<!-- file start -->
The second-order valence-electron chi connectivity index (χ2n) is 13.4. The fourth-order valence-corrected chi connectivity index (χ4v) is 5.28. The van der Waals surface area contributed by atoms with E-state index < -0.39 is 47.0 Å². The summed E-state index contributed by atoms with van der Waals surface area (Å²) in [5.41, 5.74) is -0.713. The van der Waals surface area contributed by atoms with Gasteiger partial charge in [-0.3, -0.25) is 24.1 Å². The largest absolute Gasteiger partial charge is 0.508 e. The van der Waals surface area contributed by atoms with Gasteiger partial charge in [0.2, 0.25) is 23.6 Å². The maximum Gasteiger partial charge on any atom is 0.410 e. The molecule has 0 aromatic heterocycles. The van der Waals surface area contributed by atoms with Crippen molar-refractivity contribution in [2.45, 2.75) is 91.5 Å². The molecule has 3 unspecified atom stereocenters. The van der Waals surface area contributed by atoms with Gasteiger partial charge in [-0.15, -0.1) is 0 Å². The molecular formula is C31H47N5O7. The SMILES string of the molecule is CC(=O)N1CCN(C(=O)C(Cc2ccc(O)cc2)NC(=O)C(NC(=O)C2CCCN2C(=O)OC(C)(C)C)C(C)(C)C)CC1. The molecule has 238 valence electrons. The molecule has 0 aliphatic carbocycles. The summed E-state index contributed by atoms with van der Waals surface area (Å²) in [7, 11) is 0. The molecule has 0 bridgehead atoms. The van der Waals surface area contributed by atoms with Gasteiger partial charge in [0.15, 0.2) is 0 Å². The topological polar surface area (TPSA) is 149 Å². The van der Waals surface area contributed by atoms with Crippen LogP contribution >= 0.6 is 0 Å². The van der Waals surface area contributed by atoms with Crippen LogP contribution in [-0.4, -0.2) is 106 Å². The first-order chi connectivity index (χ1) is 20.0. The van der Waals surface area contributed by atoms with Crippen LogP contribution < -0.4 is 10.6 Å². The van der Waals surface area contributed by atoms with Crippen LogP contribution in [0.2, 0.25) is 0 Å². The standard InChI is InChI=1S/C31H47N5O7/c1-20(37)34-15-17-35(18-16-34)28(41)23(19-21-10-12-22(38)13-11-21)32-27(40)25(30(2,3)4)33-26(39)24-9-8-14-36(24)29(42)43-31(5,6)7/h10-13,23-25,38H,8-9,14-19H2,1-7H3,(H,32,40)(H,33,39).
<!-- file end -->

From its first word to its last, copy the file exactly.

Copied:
The second-order valence-electron chi connectivity index (χ2n) is 13.4. The fourth-order valence-corrected chi connectivity index (χ4v) is 5.28. The van der Waals surface area contributed by atoms with E-state index < -0.39 is 47.0 Å². The summed E-state index contributed by atoms with van der Waals surface area (Å²) in [5.41, 5.74) is -0.713. The van der Waals surface area contributed by atoms with Gasteiger partial charge in [-0.3, -0.25) is 24.1 Å². The largest absolute Gasteiger partial charge is 0.508 e. The van der Waals surface area contributed by atoms with Gasteiger partial charge in [0.2, 0.25) is 23.6 Å². The maximum Gasteiger partial charge on any atom is 0.410 e. The molecule has 0 aromatic heterocycles. The van der Waals surface area contributed by atoms with Crippen molar-refractivity contribution in [2.45, 2.75) is 91.5 Å². The molecule has 3 unspecified atom stereocenters. The van der Waals surface area contributed by atoms with Gasteiger partial charge in [-0.15, -0.1) is 0 Å². The molecular formula is C31H47N5O7. The SMILES string of the molecule is CC(=O)N1CCN(C(=O)C(Cc2ccc(O)cc2)NC(=O)C(NC(=O)C2CCCN2C(=O)OC(C)(C)C)C(C)(C)C)CC1. The molecule has 238 valence electrons. The molecule has 0 aliphatic carbocycles. The summed E-state index contributed by atoms with van der Waals surface area (Å²) in [7, 11) is 0. The molecule has 0 bridgehead atoms. The van der Waals surface area contributed by atoms with Gasteiger partial charge in [0.15, 0.2) is 0 Å². The topological polar surface area (TPSA) is 149 Å². The van der Waals surface area contributed by atoms with Crippen LogP contribution >= 0.6 is 0 Å². The van der Waals surface area contributed by atoms with Crippen LogP contribution in [-0.4, -0.2) is 106 Å². The first-order chi connectivity index (χ1) is 20.0. The van der Waals surface area contributed by atoms with Crippen LogP contribution < -0.4 is 10.6 Å². The van der Waals surface area contributed by atoms with Crippen LogP contribution in [0.2, 0.25) is 0 Å². The standard InChI is InChI=1S/C31H47N5O7/c1-20(37)34-15-17-35(18-16-34)28(41)23(19-21-10-12-22(38)13-11-21)32-27(40)25(30(2,3)4)33-26(39)24-9-8-14-36(24)29(42)43-31(5,6)7/h10-13,23-25,38H,8-9,14-19H2,1-7H3,(H,32,40)(H,33,39).